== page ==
White House officials, Democrats ‘very far apart’ on coronavirus stimulus: Rep. Steube
Rep. Greg Steube, R-Fla., provides insight into the coronavirus stimulus stalemate.
Lawmakers are discussing a variety of proposals to continue providing American households with financial relief options during the coronavirus pandemic, including the creation and expansion of a number of tax credits.
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Stimulus discussions have been ongoing among the Trump administration, Republicans and Democrats, who are attempting to iron out disagreements over items important to each party.
HEALS ACT $1,200 STIMULUS CHECK PROPOSAL: WOULD YOU QUALIFY?
There is a sense of urgency on Capitol Hill to approve a bill, after expanded unemployment insurance benefits expired at the end of July.
On Monday, Senate Minority Leader Chuck Schumer said on Twitter that it is imperative to act “now.”
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Here’s a look at some of the tax credits proposed, along with changes being considered to existing policies:
Employee retention tax credit
The Employee Retention Tax Credit was created by the CARES Act and is designed to incentivize companies to retain employees despite difficult economic conditions that have resulted from the coronavirus outbreak.
Currently, it is a fully refundable tax credit equal to 50 percent of qualified wages – including certain health care costs – paid between March 12 and Jan. 1 2021, up to $5,000 per worker.
The HEALS Act would enhance certain provisions of the credit, including lifting the limit on qualified wages – and increasing the percentage of qualified wages eligible for the credit to 65 percent. The credit would also be made available to more business owners.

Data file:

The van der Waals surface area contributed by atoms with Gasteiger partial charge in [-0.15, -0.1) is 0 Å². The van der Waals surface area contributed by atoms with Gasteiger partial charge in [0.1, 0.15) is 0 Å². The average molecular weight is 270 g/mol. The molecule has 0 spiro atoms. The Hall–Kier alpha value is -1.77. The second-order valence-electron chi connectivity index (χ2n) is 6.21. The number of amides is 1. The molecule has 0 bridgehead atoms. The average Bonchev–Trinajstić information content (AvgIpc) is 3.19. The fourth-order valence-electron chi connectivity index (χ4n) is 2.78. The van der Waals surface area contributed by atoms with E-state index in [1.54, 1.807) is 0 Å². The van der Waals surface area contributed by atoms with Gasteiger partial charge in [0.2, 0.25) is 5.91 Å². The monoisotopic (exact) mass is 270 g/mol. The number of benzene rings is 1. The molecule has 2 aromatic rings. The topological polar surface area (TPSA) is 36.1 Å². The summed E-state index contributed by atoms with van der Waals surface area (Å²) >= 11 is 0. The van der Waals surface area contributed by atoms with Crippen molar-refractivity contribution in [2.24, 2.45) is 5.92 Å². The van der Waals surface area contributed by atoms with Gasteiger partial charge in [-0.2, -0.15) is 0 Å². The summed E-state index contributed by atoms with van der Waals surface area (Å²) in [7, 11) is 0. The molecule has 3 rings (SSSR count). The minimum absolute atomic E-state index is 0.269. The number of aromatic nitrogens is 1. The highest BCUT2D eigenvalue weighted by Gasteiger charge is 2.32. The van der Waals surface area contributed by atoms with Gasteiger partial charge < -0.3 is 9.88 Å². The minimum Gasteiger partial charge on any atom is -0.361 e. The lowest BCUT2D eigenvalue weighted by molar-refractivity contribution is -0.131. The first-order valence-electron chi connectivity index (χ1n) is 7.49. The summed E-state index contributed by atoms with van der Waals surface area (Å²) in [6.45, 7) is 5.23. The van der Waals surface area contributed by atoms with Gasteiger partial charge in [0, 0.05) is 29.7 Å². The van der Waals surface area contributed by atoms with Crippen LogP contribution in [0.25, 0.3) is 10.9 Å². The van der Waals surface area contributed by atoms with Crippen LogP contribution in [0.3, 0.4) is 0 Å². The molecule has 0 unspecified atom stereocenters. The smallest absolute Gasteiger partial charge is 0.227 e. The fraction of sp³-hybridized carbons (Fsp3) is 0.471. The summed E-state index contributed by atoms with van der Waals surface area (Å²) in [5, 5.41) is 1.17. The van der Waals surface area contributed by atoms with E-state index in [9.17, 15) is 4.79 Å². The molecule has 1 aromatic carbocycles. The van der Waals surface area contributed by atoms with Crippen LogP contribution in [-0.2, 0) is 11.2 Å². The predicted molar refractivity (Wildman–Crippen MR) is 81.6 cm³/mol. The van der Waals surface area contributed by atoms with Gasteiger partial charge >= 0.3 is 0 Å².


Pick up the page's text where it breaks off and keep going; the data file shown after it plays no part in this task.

Work opportunity tax credit
The work opportunity tax credit is available to employers who hire individuals from certain groups that are considered to face consistent, significant barriers to employment.
This credit would be expanded under the HEALS Act, temporarily, including eligibility for hiring from a new class of workers who are coronavirus-related unemployment beneficiaries.
The maximum credit would be increased to 50 percent of the first $10,000 of qualified first-year wages.
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Safe and healthy workplace tax credit
Lawmakers are looking to create a new tax credit to help business owners pay for health and safety-related needs to keep customers and workers protected.
The tax credit is refundable against payroll taxes for 50 percent of the costs incurred from things like testing, personal protective equipment, enhanced cleaning protocols, etc.
The benefit is limited to $1,000 per employee for a business’s first 500 employees, falling to $750 per employee for the next 500 employees, and $500 for each employee thereafter.
The HEALS Act also calls for the temporary allow for the full deduction of business meals, applying to expenses incurred before January.
Under current law, 50 percent of the expenses are deductible – as long as the meals are not “lavish” or “extravagant", and other criteria are met.
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